God's good plan — from the very beginning
“From that time on (after Peter confessed that Jesus was the Messiah), Jesus began to show his disciples that he must go to Jerusalem and undergo great suffering at the hands of the elders and chief priests and scribes, and be killed, and on the third day be raised. And Peter took him aside and began to rebuke him, saying, “God forbid it, Lord! This must never happen to you.” But he turned and said to Peter, “Get behind me, Satan! You are a stumbling block to me; for you are setting your mind not on divine things but on human things.” Matthew 16:21-23
Peter, ever close to Jesus, seems to be the disciple that opens his mouth before he thinks about what he is saying. Can you relate? The problem in this case is that Peter’s thoughts and ways are not Jesus’ thoughts and ways. Jesus is fixed on Jerusalem, knowing what lies ahead for him, and this is not news that Peter wants to hear!
Peter is a good representative of us. One moment Peter is confessing a rock-solid faith in Jesus, the Messiah, the Son of the Living God, and being praised for his faith. The next, he is a stumbling block, wanting things his own way. One moment Peter is just and right and good; one moment he is a sinner. We are the same.
Martin Luther called this “simul justus et peccator,” that is, simultaneously JUST and SINNER. In and of ourselves we are sinners, STUMBLING BLOCKS, not unlike Peter. We desire our own way. We want things the way we want them!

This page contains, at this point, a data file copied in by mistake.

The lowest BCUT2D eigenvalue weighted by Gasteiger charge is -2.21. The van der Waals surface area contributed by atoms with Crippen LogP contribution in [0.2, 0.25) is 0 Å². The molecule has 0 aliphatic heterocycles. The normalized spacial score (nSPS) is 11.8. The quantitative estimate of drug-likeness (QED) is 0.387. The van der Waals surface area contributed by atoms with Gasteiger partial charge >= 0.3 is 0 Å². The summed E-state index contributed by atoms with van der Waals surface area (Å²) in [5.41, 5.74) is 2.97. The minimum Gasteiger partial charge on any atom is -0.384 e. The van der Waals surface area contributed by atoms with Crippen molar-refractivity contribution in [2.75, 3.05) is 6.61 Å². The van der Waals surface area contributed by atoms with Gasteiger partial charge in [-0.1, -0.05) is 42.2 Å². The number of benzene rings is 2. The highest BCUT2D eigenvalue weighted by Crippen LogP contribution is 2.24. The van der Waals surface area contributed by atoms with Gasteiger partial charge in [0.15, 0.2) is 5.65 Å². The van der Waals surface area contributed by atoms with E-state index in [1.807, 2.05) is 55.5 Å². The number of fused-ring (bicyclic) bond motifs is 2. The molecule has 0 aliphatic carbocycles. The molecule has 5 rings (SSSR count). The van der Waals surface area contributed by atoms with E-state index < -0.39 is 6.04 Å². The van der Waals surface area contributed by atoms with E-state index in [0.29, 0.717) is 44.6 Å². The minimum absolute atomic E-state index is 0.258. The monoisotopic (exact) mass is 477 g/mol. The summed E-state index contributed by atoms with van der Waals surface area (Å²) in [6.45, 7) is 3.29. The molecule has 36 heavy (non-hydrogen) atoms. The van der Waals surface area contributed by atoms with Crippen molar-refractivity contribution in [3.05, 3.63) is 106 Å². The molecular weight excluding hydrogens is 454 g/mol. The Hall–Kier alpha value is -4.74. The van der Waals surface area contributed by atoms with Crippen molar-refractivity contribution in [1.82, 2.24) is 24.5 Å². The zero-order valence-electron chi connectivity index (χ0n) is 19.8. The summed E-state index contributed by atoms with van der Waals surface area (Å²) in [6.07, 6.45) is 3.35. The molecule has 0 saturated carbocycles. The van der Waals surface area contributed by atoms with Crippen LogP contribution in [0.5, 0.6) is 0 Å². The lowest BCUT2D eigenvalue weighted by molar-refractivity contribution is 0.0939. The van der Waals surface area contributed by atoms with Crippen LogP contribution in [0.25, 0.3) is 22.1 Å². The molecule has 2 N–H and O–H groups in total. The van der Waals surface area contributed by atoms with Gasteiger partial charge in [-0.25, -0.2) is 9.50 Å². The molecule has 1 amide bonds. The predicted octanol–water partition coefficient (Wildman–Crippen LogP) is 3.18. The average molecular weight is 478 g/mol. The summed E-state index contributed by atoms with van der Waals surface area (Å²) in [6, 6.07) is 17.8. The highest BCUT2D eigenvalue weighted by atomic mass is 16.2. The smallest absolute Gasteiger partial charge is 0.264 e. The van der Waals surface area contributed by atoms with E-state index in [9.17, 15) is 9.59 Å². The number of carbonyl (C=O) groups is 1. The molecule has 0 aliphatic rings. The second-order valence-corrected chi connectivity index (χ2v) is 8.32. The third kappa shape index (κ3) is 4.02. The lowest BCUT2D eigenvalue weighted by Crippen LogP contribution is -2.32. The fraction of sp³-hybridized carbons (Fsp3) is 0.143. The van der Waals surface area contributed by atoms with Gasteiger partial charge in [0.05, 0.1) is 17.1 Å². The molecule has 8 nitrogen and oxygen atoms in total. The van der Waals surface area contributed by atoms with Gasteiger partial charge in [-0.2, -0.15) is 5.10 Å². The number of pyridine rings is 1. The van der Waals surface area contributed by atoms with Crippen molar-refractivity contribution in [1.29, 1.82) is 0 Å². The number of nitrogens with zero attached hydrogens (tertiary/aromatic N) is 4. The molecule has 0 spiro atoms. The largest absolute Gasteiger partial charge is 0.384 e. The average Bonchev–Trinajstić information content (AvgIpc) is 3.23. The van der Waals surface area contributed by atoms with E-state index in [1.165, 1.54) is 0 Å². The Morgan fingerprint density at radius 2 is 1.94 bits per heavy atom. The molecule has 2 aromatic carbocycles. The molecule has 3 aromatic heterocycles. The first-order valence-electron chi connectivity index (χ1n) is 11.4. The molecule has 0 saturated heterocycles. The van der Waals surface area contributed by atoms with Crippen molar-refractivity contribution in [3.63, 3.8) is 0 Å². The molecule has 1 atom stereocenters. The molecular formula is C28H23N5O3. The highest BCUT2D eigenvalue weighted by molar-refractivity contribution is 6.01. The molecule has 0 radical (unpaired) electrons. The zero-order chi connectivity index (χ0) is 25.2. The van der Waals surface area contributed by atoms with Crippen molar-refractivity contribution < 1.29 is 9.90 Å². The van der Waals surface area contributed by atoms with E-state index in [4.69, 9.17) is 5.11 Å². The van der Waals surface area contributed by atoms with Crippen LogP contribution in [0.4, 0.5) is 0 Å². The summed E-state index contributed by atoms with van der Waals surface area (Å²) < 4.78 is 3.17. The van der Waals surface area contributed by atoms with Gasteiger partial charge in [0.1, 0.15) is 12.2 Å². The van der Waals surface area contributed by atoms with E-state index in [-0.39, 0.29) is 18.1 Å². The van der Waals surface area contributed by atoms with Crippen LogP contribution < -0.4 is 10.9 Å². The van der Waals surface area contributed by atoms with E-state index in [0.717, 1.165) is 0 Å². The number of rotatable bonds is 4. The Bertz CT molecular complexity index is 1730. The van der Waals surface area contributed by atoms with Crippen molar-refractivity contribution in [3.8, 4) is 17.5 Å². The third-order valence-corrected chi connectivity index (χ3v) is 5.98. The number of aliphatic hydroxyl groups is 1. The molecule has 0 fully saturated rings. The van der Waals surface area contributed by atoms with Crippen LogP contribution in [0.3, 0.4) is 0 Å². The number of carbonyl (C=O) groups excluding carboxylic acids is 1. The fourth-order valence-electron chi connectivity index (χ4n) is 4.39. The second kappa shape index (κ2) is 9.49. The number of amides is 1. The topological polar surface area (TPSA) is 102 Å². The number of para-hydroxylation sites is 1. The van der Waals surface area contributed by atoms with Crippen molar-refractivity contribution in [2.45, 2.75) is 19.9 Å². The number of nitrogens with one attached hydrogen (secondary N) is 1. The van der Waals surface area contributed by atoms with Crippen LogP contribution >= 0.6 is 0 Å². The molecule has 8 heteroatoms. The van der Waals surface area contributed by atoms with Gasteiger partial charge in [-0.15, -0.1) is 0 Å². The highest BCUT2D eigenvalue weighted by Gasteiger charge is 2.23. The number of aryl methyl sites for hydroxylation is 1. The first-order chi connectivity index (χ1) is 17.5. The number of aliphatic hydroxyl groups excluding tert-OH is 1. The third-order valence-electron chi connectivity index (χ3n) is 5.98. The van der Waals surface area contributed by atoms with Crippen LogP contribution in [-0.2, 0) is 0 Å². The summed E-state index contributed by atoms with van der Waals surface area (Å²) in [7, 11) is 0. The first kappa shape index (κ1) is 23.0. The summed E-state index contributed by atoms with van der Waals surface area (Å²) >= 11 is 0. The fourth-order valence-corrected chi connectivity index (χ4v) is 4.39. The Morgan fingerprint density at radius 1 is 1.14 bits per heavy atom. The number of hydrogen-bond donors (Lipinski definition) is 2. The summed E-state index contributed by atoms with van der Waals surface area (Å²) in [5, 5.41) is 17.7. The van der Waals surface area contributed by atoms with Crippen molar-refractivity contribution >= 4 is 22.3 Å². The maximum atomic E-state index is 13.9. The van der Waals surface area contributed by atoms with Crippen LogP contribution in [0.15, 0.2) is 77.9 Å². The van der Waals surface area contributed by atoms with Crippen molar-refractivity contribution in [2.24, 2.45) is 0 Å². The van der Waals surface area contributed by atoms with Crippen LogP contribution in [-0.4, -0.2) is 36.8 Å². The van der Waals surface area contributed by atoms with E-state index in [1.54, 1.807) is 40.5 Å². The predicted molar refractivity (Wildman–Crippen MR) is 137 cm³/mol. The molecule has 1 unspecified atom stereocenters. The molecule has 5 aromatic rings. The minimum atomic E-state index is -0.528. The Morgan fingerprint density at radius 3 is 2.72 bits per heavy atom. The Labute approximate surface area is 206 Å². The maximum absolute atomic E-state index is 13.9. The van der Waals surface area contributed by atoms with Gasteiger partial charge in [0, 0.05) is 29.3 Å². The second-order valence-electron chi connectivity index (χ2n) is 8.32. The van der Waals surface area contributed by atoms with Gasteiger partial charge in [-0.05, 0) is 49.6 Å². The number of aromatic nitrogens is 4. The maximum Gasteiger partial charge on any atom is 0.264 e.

But by our faith in Jesus, who willingly suffered and died on a cross for every one of us who believe, in order to free us from sin, death and the devil, we are looked upon by God as JUST, as RIGHT. Our Almighty, Living God sees you who believe through the filter of his Son, Jesus Christ, who willingly suffered and died on the cross to “save his people from their sins.” (Matthew 1:21)
Jesus is moving into the journey to Jerusalem, to the cross, with the shadow of death looming ever closer – and this is precisely God’s plan for your salvation!
Peter did not want to see Jesus, the Messiah, the Son of the Living God, whom Peter loved, suffer and die. He could not possibly understand all that Jesus would accomplish in doing so. Peter heard Jesus say that he “… must go to Jerusalem and undergo great suffering … and be killed …” But Peter seems to have missed the very best part: “… and on the third day be raised.”
You are blessed by knowing the whole story that Peter lived through – you know that the suffering and death inflicted on Jesus was intended for evil – for nothing but harm, but that God intended it from the very beginning for good. God’s plan was put into place to bring about life – abundant life – for you and for all who believe.